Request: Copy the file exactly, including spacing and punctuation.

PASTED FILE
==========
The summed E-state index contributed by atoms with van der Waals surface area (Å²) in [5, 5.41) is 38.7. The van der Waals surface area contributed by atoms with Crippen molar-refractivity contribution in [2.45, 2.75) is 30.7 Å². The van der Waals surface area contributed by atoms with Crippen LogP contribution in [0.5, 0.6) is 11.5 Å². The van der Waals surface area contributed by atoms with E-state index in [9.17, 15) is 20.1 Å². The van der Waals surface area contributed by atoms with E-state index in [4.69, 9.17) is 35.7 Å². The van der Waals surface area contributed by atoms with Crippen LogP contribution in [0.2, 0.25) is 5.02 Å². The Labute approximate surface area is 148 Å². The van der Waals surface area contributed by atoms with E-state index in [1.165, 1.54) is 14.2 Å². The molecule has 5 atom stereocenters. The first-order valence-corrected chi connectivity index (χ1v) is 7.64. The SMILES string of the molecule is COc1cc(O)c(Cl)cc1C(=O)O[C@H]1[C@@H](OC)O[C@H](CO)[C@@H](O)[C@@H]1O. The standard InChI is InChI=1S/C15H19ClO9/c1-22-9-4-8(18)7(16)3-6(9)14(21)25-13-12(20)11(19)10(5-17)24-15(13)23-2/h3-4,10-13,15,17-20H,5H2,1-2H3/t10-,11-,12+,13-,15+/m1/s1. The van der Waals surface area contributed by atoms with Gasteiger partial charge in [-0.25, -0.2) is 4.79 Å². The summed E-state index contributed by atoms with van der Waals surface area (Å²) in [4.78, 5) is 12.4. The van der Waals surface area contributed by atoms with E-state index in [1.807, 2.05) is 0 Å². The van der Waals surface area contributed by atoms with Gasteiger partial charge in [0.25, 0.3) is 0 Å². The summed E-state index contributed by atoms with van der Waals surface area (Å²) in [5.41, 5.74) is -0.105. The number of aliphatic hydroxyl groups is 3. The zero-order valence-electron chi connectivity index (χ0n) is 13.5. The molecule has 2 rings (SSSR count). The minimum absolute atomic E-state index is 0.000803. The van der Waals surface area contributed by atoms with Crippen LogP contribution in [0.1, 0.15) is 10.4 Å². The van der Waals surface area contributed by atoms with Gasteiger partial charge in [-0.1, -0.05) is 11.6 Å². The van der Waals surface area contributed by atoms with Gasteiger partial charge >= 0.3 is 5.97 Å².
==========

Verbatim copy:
The summed E-state index contributed by atoms with van der Waals surface area (Å²) in [5, 5.41) is 38.7. The van der Waals surface area contributed by atoms with Crippen molar-refractivity contribution in [2.45, 2.75) is 30.7 Å². The van der Waals surface area contributed by atoms with Crippen LogP contribution in [0.5, 0.6) is 11.5 Å². The van der Waals surface area contributed by atoms with E-state index in [9.17, 15) is 20.1 Å². The van der Waals surface area contributed by atoms with E-state index in [4.69, 9.17) is 35.7 Å². The van der Waals surface area contributed by atoms with Crippen LogP contribution in [0.2, 0.25) is 5.02 Å². The Labute approximate surface area is 148 Å². The van der Waals surface area contributed by atoms with E-state index in [1.165, 1.54) is 14.2 Å². The molecule has 5 atom stereocenters. The first-order valence-corrected chi connectivity index (χ1v) is 7.64. The SMILES string of the molecule is COc1cc(O)c(Cl)cc1C(=O)O[C@H]1[C@@H](OC)O[C@H](CO)[C@@H](O)[C@@H]1O. The standard InChI is InChI=1S/C15H19ClO9/c1-22-9-4-8(18)7(16)3-6(9)14(21)25-13-12(20)11(19)10(5-17)24-15(13)23-2/h3-4,10-13,15,17-20H,5H2,1-2H3/t10-,11-,12+,13-,15+/m1/s1. The van der Waals surface area contributed by atoms with Gasteiger partial charge in [-0.25, -0.2) is 4.79 Å². The summed E-state index contributed by atoms with van der Waals surface area (Å²) in [4.78, 5) is 12.4. The van der Waals surface area contributed by atoms with E-state index in [1.807, 2.05) is 0 Å². The van der Waals surface area contributed by atoms with Gasteiger partial charge in [0.25, 0.3) is 0 Å². The summed E-state index contributed by atoms with van der Waals surface area (Å²) in [5.41, 5.74) is -0.105. The number of aliphatic hydroxyl groups is 3. The zero-order valence-electron chi connectivity index (χ0n) is 13.5. The molecule has 2 rings (SSSR count). The minimum absolute atomic E-state index is 0.000803. The van der Waals surface area contributed by atoms with Crippen LogP contribution in [0.1, 0.15) is 10.4 Å². The van der Waals surface area contributed by atoms with Gasteiger partial charge in [-0.1, -0.05) is 11.6 Å². The van der Waals surface area contributed by atoms with Gasteiger partial charge >= 0.3 is 5.97 Å².